As the AG said “I don’t think we have to travel that far”, Justice Joseph said the court will not sit in judgment on appointment and “we want to see that file, unless you claim some privilege… we want to see how things work”.

The top court orally observed that the order of appointment was made, after it started hearing the case on Thursday and Bhushan had filed an application relating to the vacancy. The AG said he has an objection which is that this solitary instance cannot be used and the matter is regarding a larger question. To this, Justice Joseph said that “it is curiosity intertwined with our duty…”.

The bench – also comprising Justices Ajay Rastogi, Aniruddha Bose, Hrishikesh Roy, and C.T. Ravikumar – said the AG can bring the files with him on Thursday and if he feels he should not disclose it, then he should let the bench know.

Concluding the hearing in the matter, Justice Joseph said there is no danger in getting the files related to Goel’s appointment and told the AG that “it is not a matter to withhold the information”.

Earlier in the day, the bench queried the Centre’s counsel to show it the mechanism adopted in the appointment of the Election Commissioner, while citing the appointment of Goel.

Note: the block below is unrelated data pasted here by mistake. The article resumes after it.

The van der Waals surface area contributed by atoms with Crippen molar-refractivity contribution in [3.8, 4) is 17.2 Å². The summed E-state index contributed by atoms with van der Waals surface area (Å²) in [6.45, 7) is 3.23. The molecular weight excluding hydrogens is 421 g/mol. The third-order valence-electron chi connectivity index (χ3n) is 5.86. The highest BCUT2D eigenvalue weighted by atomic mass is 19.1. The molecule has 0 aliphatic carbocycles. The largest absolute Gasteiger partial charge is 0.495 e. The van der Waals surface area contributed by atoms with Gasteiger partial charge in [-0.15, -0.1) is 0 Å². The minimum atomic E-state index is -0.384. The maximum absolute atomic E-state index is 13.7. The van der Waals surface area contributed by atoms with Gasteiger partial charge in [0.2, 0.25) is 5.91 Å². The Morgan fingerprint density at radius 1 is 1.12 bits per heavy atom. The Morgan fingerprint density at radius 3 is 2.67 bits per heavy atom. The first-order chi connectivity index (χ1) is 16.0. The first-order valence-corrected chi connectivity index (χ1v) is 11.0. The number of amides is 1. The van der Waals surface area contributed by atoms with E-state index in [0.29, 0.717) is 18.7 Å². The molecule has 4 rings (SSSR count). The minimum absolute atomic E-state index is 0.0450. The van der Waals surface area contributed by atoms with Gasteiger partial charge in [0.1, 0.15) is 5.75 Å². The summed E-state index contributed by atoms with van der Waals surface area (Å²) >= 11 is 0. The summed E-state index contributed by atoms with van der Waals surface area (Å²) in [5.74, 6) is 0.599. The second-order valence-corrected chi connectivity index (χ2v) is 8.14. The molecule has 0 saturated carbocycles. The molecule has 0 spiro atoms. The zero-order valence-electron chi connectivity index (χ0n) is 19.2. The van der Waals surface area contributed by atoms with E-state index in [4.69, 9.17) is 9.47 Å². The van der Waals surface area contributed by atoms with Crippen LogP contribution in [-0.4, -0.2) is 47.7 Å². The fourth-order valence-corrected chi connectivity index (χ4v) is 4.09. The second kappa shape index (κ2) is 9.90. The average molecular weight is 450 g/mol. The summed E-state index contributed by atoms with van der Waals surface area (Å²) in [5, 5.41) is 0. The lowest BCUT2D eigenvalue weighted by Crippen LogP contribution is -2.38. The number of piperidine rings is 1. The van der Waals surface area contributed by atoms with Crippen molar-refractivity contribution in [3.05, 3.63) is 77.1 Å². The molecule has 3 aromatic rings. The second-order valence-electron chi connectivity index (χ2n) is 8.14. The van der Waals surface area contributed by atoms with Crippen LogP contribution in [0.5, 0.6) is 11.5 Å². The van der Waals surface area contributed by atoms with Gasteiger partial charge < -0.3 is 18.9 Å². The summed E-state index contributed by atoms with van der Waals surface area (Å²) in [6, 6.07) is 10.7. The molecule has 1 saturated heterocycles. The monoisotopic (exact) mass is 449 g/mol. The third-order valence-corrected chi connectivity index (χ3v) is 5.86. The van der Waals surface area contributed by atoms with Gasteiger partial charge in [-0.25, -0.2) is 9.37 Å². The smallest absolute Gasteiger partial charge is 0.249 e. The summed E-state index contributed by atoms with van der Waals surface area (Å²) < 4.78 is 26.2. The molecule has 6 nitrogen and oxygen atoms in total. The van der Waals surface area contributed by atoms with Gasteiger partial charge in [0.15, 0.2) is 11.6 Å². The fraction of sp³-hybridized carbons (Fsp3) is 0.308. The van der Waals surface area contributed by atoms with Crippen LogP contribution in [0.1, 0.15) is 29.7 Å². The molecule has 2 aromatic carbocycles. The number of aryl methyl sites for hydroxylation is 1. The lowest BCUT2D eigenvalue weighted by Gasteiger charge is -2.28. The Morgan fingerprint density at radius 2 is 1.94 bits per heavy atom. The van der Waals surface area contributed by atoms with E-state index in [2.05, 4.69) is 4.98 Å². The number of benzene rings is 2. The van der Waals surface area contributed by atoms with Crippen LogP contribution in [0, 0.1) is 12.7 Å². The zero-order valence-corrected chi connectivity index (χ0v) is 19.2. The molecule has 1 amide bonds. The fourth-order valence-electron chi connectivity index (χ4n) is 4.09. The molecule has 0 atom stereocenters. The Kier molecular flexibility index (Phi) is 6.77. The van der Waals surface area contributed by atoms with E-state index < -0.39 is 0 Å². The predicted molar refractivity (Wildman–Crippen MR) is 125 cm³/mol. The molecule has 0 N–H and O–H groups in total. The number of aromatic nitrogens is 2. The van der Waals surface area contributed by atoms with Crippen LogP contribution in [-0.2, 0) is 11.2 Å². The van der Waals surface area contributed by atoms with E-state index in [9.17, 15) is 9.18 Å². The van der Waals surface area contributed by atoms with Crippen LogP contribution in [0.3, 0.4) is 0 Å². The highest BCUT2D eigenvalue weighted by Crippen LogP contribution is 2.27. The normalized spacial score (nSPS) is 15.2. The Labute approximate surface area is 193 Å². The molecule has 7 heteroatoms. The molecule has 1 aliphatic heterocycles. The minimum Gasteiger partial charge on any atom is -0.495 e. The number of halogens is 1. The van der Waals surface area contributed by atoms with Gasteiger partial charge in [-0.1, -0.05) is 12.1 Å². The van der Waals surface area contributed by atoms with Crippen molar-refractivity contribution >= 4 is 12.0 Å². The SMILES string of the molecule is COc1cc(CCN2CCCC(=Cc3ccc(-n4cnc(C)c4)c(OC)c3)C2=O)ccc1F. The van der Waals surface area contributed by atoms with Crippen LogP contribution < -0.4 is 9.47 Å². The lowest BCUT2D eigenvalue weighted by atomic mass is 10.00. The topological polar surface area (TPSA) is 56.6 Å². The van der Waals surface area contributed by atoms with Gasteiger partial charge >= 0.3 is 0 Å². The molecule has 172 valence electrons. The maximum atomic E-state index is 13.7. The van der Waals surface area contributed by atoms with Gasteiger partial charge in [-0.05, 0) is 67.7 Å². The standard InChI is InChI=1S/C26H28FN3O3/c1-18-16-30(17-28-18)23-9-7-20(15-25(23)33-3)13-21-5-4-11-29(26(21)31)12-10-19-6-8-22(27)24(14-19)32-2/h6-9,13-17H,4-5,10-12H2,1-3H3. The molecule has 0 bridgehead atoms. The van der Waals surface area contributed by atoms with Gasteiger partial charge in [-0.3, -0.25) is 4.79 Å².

Former bureaucrat Arun Goel assumed the office of Election Commissioner on Monday, after being appointed to the post on November 19. Since May, this year, the post of one Election Commissioner in the three-member commission was lying vacant after Sushil Chandra retired as the CEC.

The AG contended that the convention is that all senior bureaucrats and officers at the state and the Central government are taken into consideration while appointment and this is scrupulously followed. He submitted that the appointment is done on the basis of convention and there is no separate appointment procedure of a Chief Election Commissioner.